The biggest U.S. banks have rebounded smartly since the financial crisis, thanks to government bailouts and lax accounting rules. But their smaller brethren haven’t fared so well. A whopping 157 banks have failed this year, the highest total since 1992 and up from 140 last year, according to the Federal Deposit and Insurance Corp. (FDIC), The Washington Post reports.
Another 860 banks stood on the FDIC's list of "problem" institutions as of Sept. 30 — those whose weaknesses "threaten their continued financial viability." That’s the biggest total for that category since 1993.
Historically, about 20 percent of the banks on that list end up failing.
The FDIC insurance fund has fallen into a deficit, but the agency predicts it can comfortably meet the expected cost of collapses through 2014. The agency forecasts that 2010 will represent the peak of bank failures.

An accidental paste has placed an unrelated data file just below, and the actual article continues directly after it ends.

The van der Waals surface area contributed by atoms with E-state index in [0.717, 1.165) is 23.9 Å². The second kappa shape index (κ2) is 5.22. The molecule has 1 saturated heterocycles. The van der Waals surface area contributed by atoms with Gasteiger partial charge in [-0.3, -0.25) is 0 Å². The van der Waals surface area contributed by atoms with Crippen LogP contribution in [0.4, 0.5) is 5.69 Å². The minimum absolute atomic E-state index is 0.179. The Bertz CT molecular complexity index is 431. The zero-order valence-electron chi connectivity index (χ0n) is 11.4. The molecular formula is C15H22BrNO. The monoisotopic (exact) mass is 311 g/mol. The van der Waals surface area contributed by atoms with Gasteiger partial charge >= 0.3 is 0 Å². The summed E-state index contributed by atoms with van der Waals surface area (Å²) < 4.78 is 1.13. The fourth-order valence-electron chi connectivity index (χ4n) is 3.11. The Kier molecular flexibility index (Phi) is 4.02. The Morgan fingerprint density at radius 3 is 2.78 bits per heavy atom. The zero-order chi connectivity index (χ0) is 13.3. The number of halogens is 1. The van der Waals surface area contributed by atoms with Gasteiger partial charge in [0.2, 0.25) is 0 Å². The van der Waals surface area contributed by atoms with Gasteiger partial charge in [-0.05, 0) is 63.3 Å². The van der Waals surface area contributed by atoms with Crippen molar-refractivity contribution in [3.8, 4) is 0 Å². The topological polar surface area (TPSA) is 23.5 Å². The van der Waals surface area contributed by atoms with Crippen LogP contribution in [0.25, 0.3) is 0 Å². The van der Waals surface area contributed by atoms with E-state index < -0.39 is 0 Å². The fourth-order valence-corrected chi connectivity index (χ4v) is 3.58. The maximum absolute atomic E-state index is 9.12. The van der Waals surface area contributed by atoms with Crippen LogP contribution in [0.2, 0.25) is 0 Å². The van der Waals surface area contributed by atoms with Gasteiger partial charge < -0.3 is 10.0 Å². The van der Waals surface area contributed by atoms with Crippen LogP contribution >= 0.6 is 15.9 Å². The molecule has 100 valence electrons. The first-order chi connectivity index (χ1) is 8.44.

"Going forward, the FDIC looks to see fewer failures," agency spokesman Greg Hernandez tells The Post. Many private analysts agree.
"I think we're over the hump of the problem but far from the end," banking consultant Bert Ely tells The Post.
The Wall Street Journal reports that 98 banks which received bailouts are in danger of failing. A lot of smaller aid recipients are stuck with troubled commercial real estate loans, Arthur Wilmarth, a bank expert at George Washington University, tells the newspaper.
“A lot of them are in kind of a frozen position," he says.
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